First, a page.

Eight women have suited up for the Globetrotters over the years. Among other alum: NBA greats Wilt “The Stilt” Chamberlin, Connie “The Hawk” Hawkins and Nat “Sweetwater” Clifton” as well as honorary members who range from Henry Kissinger and Bob Hope to Whoopi Goldberg, Nelson Mandela and even Pope John Paul II. Blakes says the turnover rate within the team used to be high, but now “they’re selecting guys who can last.” (The team’s HQ moved to Arizona in 1996, and this is their third year under new owners.)

Globetrotter 2009_10_Curly Neal with new generation of dribblers including Flight Time
Curly Neal with new generation of dribblers including Flight Time
Courtesy Washington Sports & Entertainment

At the team’s training camp on Long Island, the focus is not purely physical; the players also attend workshops on “life skills” covering topics from nutrition and financial responsibility to social consciousness. The schedule during the fourteen to sixteen days of training is grueling: four hours of basketball in the morning, lunch, four hours in the afternoon, followed by dinner during which workshops take place. When on tour, the team practices two hours before each game. “You want to be perfect every night. You never know if this is someone’s first game,” Blakes says. “You see the smiling faces, and you don’t want to let them down.”

The Globetrotters have made countless TV and movie appearances. Recently you may remember them running circles around squeal-prone Jillian on The Bachelorette, appearing on Hell’s Kitchen and this season sending two lovable ambassadors, Flight Time and Big Easy, to sprint to Pit Stops around the world on The Amazing Race. (Those good-natured goofballs had my vote long before they did traditional Dutch dances in swooshy dresses and tie-on bonnets!) Blakes claims the two contestants obediently kept mum about the TV show’s winners upon their return to the States. But don’t think that their curious teammates didn’t try to coerce the Amazing Racers into revealing something they shouldn’t. “Are you sure you all didn’t win?” Blakes would tease, “That’s a really nice watch you’re wearing, Big Easy!”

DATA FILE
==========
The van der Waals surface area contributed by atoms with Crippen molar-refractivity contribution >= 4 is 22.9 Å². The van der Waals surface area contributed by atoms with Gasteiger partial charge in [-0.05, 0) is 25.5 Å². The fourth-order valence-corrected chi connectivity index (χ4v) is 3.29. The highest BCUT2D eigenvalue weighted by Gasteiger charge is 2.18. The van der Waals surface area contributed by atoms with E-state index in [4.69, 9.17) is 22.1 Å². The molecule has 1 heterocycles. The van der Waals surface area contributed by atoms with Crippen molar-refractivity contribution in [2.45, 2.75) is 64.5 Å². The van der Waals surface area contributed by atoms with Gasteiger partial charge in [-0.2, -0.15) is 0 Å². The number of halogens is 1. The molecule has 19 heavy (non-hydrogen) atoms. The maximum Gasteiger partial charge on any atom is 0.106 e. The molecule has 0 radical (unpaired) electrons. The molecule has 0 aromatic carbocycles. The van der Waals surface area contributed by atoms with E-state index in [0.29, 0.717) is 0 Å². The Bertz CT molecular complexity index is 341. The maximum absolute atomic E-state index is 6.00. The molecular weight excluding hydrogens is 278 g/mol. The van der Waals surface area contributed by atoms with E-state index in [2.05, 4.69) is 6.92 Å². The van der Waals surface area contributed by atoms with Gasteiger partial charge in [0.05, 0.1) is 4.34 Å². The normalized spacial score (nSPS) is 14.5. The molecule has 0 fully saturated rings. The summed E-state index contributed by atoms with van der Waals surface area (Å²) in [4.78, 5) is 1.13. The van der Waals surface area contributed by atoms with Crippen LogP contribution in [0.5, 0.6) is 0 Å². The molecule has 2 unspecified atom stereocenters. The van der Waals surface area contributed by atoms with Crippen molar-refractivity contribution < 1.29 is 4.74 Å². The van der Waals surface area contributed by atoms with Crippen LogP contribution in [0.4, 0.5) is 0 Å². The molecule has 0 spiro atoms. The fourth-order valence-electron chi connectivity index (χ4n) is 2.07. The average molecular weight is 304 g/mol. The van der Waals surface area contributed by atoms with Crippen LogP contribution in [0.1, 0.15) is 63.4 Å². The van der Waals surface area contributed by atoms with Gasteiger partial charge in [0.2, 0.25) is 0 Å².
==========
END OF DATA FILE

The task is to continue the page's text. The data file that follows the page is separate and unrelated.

Globetrotters 2009_10_Big Easy with confetti
Big Easy in the crowd with confetti
Courtesy Washington Sports & Entertainment

The Globetrotters have made history time and again. Battling factions in Peru allegedly halted their civil war for four days in 1954 so that the Globetrotters could perform there, resuming fighting once the team departed. And more recently the team, aware of President Obama’s affinity for the sport, wore #44 jerseys for an Inauguration Day game. The team then sent four official basketballs to the White House as a gift to the First Family. They were also the first ones to send a basketball up into space—with the crew of the Atlantis on an 11-day mission to service the Hubble Space Telescope.

When asked about his post-Globetrotter plans, Blakes, who’s also an active goodwill ambassador for the team’s C.H.E.E.R. children’s program, says, “I’ve got a lot left in me.” But he does mention he’d consider working within another part of the organization, perhaps doing Globetrotters PR. And something about this guy’s humor and charm suggests he’d shine in that role just as much as he currently wows fans on the court. Watch Blakes and his teammates work their magic next week here in the nation’s capital!

Corinne has attempted to sate her wanderlust by living in Strasbourg, France, and Edinburgh, Scotland, and by embarking on extended jaunts to such far-flung spots as Australia and South America. But there’s something about her native Washington that keeps boomeranging her home between adventures. A writer, editor and photographer, she loves spreading the word on the lesser-known gems to be found in this vibrant, international capital. Check out some of her photos at as well as why she loves DC.